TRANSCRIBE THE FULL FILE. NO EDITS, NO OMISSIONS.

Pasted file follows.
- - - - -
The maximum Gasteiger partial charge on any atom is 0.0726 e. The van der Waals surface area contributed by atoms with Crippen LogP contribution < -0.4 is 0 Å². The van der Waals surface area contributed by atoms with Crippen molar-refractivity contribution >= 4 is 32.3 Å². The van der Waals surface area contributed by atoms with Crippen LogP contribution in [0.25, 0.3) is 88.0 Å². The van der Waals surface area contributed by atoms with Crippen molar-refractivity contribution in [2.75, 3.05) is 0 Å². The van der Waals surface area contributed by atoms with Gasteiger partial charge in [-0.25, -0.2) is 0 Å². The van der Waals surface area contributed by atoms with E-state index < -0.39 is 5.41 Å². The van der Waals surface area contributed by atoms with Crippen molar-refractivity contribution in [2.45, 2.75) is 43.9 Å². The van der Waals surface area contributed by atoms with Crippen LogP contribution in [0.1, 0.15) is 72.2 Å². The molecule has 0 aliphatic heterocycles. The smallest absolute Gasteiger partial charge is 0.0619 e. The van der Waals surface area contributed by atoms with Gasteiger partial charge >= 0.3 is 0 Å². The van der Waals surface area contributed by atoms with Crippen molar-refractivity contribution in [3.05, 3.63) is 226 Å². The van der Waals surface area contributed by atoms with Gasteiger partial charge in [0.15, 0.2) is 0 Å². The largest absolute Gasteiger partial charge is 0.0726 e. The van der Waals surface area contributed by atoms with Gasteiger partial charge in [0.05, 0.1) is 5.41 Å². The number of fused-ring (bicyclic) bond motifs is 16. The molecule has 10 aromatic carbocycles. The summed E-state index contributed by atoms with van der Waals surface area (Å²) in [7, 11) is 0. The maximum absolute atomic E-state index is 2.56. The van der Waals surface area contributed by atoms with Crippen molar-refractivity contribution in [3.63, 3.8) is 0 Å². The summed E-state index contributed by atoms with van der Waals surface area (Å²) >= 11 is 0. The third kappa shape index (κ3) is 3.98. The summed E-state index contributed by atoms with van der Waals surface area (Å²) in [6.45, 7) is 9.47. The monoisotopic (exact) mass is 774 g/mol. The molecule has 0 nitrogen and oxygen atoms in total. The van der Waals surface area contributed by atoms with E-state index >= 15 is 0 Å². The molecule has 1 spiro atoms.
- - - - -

The maximum Gasteiger partial charge on any atom is 0.0726 e. The van der Waals surface area contributed by atoms with Crippen LogP contribution < -0.4 is 0 Å². The van der Waals surface area contributed by atoms with Crippen molar-refractivity contribution >= 4 is 32.3 Å². The van der Waals surface area contributed by atoms with Crippen LogP contribution in [0.25, 0.3) is 88.0 Å². The van der Waals surface area contributed by atoms with Crippen molar-refractivity contribution in [2.75, 3.05) is 0 Å². The van der Waals surface area contributed by atoms with Gasteiger partial charge in [-0.25, -0.2) is 0 Å². The van der Waals surface area contributed by atoms with E-state index < -0.39 is 5.41 Å². The van der Waals surface area contributed by atoms with Crippen molar-refractivity contribution in [2.45, 2.75) is 43.9 Å². The van der Waals surface area contributed by atoms with Crippen LogP contribution in [0.1, 0.15) is 72.2 Å². The molecule has 0 aliphatic heterocycles. The smallest absolute Gasteiger partial charge is 0.0619 e. The van der Waals surface area contributed by atoms with Gasteiger partial charge >= 0.3 is 0 Å². The van der Waals surface area contributed by atoms with Crippen molar-refractivity contribution in [3.05, 3.63) is 226 Å². The van der Waals surface area contributed by atoms with Gasteiger partial charge in [0.15, 0.2) is 0 Å². The largest absolute Gasteiger partial charge is 0.0726 e. The van der Waals surface area contributed by atoms with Gasteiger partial charge in [0.05, 0.1) is 5.41 Å². The number of fused-ring (bicyclic) bond motifs is 16. The molecule has 10 aromatic carbocycles. The summed E-state index contributed by atoms with van der Waals surface area (Å²) in [7, 11) is 0. The maximum absolute atomic E-state index is 2.56. The van der Waals surface area contributed by atoms with Crippen molar-refractivity contribution in [3.63, 3.8) is 0 Å². The summed E-state index contributed by atoms with van der Waals surface area (Å²) >= 11 is 0. The third kappa shape index (κ3) is 3.98. The summed E-state index contributed by atoms with van der Waals surface area (Å²) in [6.45, 7) is 9.47. The monoisotopic (exact) mass is 774 g/mol. The molecule has 0 nitrogen and oxygen atoms in total. The van der Waals surface area contributed by atoms with E-state index >= 15 is 0 Å². The molecule has 1 spiro atoms.